The C.A.M. Report
Complementary and Alternative Medicine: Fair, Balanced, and to the Point
  • About this web log

    This blog is intended as an objective and dispassionate source of information on the latest CAM research. Since my background is in pharmacy and allopathic medicine, I view all CAM as advancing through the development pipeline to eventually become integrated into mainstream medical practice. Some will succeed while others fail. But all are treated fairly here.

  • About the author

    John Russo, Jr., PharmD, is president of The MedCom Resource, Inc. Previously, he was senior vice president of medical communications at www.Vicus.com, a complementary and alternative medicine website.

  • Common sense considerations

    The material on this weblog is for informational purposes. It is not medical advice or counsel. Be smart, consult your health professional before using CAM.

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    If you found the information here helpful, please consider supporting this site.If you found the information here helpful, please consider supporting this site.

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    Heavy marijuana use leads to high triglyceride levels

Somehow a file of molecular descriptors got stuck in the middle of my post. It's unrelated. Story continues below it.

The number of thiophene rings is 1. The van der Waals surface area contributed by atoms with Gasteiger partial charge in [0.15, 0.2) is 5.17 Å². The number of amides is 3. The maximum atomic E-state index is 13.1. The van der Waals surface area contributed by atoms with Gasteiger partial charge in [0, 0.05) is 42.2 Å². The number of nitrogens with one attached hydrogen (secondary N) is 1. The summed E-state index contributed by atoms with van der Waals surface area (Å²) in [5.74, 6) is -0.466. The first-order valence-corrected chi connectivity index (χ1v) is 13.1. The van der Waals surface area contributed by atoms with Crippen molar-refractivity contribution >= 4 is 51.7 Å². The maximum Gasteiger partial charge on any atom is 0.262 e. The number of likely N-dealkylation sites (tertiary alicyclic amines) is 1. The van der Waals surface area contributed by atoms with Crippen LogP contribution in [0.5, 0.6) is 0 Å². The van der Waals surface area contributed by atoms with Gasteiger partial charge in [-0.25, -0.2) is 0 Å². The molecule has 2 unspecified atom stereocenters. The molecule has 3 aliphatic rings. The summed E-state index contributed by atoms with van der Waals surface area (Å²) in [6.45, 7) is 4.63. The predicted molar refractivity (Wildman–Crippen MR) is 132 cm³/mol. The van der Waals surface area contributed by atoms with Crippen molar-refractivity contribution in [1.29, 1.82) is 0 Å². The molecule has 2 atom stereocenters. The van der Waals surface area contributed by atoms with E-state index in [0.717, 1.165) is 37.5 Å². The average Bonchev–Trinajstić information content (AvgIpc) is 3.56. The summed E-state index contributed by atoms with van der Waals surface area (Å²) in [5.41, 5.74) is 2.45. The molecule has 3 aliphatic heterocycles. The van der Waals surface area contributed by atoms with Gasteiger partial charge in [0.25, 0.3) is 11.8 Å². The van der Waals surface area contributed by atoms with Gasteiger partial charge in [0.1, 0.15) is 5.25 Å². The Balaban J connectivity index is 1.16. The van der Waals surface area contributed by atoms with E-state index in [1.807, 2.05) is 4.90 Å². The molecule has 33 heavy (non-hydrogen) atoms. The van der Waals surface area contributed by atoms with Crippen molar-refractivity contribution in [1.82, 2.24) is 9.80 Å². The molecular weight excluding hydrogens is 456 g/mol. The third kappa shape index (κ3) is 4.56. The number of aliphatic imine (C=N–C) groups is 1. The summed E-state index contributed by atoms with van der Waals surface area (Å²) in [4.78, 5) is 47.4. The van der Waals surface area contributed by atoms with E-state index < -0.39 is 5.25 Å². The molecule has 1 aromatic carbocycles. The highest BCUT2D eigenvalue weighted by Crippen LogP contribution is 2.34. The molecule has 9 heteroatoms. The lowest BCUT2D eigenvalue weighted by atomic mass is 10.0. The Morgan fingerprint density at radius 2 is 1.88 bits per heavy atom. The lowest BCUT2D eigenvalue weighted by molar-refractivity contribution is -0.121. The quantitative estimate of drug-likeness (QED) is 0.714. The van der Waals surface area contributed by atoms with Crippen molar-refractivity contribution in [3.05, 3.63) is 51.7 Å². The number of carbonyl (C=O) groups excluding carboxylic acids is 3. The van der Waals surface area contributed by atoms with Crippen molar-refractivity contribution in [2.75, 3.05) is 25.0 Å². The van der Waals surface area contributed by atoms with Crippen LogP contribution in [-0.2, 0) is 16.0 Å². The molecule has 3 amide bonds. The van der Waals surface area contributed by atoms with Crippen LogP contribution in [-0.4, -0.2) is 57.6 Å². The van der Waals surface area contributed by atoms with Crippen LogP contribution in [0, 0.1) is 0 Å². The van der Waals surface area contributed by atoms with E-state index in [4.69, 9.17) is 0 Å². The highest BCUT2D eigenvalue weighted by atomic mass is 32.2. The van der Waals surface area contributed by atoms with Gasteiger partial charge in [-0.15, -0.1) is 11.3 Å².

ApoC-III is a risk factor for heart disease. The increased levels observed in marijuana users might explain, in part, the heart and cerebral abnormalities seen in tokers.

    TheHeart.org tells us, “Marijuana abuse causes increased resistance to blood flow and may increase the risk of certain cardiovascular disorders.”

    Researchers from the National Institute on Drug Abuse in Baltimore, Maryland tested the possibility that marijuana use might be associated with changes in serum protein levels.

    First, the details.

    • 18 heavy marijuana users and 24 controls were studied.
    • Blood samples were tested using mass spectroscopy.

    And, the results.

    • Marijuana users had significant increases in 3 protein peaks, including one for apoprotein C3 III (apoC-III).
      • An increase in apoC-III levels leads to development of high blood levels of triglycerides.
    • There were significant correlations between apoC-III and triglyceride levels.
    • The average triglyceride level in marijuana users was 122 mg/dL vs 91 mg/dL in the non-smokers.
    • High triglyceride levels are defined as greater than 150 mg/dL.

    The bottom line?
    The authors concluded, “The observed increases in apoC-III in the marijuana users hint of the possibility that chronic marijuana abuse could lead to impairments of cellular energetics and mitochondrial function, which are critical events associated with myocardial infarction, stroke, and ischemic/reperfusion damage.”

    5/31/08 15:11 JR

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